'The Big One': How California hospitals are preparing for earthquakes

Hospitals and healthcare systems in California are rushing to comply with the state's mandated seismic safety standards by 2030, but lack of funding has put a financial strain on some smaller hospitals and forced others to close, according to AAMC News.

Five things to know:

1. In response to past earthquakes that have caused significant damage to hospitals, California has issued stricter seismic safety standards. Hospitals must comply with building codes designed to stop them from collapsing between 2020 and 2022.

2. The strictest state standards — which require that hospitals take measures to not only remain standing, but also to continue operating after an earthquake — will take effect in 2030. The standards will cost hospitals an estimated $34-143 billion and are not funded by the state.

3. Several major medical centers are building new hospitals to comply with the regulations. Stanford Medicine has spent $2 billion to construct an 824,000 square foot, 368-bed hospital, set to open this fall. At its base are 206 isolators made of steel and teflon, which are designed to move up to 3 feet side-to-side without breaking. The building's pipes and wires are also designed to be flexible during an earthquake, and the parking lot can be converted into a triage space for patients during an emergency.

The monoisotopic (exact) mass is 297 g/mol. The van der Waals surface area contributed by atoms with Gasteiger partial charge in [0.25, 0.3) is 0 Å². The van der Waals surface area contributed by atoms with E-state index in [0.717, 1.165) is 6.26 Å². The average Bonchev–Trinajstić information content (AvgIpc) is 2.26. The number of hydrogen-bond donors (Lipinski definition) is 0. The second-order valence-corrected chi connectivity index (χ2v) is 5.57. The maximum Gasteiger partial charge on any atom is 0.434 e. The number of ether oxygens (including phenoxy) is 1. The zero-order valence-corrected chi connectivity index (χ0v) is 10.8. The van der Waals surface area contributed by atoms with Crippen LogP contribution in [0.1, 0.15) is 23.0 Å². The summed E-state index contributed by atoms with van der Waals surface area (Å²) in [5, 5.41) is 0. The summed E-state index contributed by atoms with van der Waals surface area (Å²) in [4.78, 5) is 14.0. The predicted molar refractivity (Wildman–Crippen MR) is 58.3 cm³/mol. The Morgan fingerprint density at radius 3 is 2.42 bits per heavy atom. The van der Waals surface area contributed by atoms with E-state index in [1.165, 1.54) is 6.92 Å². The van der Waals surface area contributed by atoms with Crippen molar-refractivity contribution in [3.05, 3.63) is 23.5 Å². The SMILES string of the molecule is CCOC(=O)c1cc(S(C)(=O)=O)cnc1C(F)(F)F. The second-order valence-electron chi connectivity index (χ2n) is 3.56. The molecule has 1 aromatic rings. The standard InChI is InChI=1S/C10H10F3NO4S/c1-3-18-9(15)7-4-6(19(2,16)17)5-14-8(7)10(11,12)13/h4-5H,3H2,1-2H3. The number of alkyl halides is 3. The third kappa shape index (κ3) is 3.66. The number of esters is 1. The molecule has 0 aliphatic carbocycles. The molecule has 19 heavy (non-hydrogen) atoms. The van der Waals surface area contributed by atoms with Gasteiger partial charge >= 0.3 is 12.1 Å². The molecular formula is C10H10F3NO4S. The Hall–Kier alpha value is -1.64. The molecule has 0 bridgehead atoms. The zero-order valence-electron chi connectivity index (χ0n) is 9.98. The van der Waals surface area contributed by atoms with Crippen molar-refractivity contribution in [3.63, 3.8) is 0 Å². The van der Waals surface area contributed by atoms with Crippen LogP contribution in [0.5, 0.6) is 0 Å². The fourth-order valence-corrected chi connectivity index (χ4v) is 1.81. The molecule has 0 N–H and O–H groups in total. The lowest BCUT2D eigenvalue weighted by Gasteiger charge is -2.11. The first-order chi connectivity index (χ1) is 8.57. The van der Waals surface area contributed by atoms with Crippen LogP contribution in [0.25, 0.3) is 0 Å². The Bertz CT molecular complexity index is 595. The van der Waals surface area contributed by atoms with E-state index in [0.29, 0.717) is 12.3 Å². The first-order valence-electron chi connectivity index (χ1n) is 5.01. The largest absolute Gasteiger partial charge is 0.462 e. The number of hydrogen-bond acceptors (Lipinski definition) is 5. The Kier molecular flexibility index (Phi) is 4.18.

4. Unlike institutions like Stanford Medicine, smaller hospitals lack funding to comply with the new standards. Some have been forced to close, including public healthcare district hospitals and critical access hospitals in rural areas.

5. Disastrous earthquakes are certain to strike California in the near future, according to seismologists. One or more major earthquakes of magnitude 6.7 will likely occur on the Hayward fault in the San Francisco Bay area by 2043. One of these earthquakes alone could kill an estimated 800 people and result in 18,000 injuries. 

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